Publishing Innovation Must Be Directed to Physical as Well as Digital Media
On May 6th, I had the pleasure of attending the HP Inkjet Web Press Open House at O’Neil Data Systems, a commercial, book and newspaper printer in Los Angeles. I offer the following thoughts as my quick reaction to the event.
I’ve seen the future of web printing, and the brand on the press is HP. Their new digital HP Inkjet Web Press will render conventional offset web presses obsolete by 2020. But why is this important for book publishers? Because the computing power that drives this efficient and cost-effective print engine will finally allow publishers to innovate the contents of physical books in unprecedented ways. True customization and personalization will be possible at an acceptable cost level.
As publishers leverage digital marketing tools to create mailing lists, market to specific audiences on the web, publicize to bloggers as well as the traditional media, and do virtual events with authors, the ability to customize/personalize the core product, the physical book, will allow publishers to really do what they’ve been struggling to do for years: offer unique value for a product that has been commoditized in almost every other way.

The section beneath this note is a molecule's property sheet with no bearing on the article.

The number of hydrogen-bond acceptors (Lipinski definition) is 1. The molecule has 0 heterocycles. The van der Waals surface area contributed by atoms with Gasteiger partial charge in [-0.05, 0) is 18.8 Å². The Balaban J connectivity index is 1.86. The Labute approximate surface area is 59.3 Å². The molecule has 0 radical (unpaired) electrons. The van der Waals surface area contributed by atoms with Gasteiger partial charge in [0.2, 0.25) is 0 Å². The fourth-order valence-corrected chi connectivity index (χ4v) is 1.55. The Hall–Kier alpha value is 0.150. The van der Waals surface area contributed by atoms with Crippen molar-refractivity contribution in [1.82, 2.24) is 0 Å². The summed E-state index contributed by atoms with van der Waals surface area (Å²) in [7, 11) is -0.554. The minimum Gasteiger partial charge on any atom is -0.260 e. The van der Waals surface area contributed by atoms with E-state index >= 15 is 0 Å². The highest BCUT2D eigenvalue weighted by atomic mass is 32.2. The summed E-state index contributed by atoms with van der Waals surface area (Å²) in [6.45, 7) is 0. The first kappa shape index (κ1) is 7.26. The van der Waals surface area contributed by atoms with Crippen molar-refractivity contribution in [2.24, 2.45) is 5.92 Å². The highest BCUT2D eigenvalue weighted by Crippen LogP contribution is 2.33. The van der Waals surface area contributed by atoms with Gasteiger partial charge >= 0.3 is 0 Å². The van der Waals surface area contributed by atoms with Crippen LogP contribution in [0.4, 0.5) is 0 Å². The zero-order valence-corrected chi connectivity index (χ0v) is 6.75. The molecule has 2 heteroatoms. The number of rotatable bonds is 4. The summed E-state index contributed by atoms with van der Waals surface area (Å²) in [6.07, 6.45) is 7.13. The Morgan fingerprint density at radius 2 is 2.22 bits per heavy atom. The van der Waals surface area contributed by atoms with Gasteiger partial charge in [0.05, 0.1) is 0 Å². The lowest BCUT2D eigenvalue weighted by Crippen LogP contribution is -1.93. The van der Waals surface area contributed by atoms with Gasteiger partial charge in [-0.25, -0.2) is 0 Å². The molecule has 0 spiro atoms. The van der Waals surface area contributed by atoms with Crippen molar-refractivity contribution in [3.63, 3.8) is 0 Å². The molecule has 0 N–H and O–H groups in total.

For example, with the HP print technology, books could be “mass printed” (at attractive costs) yet have personalized elements unique to each individual book. New revenue models could be created, with publishers prompting loyal consumers of specific authors or genres to pre-order (and pre-pay?) for new books that could then be printed with their names and their choice of customized supplemental content within the book. Perhaps that could include choosing an alternate ending in fiction, or additional depth about a character, or in non-fiction, additional content about a particular example explained in the core content. In this scenario, Publishers and authors could then continue to build their mailing lists of consumer contacts for additional marketing and sell more customized product directly to high-value customers. Or they could work with booksellers to collect the consumer information and pre-orders. It’s just one quick example of what the future marketplace could become.
To learn more about the HP Inkjet Web Press, visit www.hp.com/go/inkjetwebpress.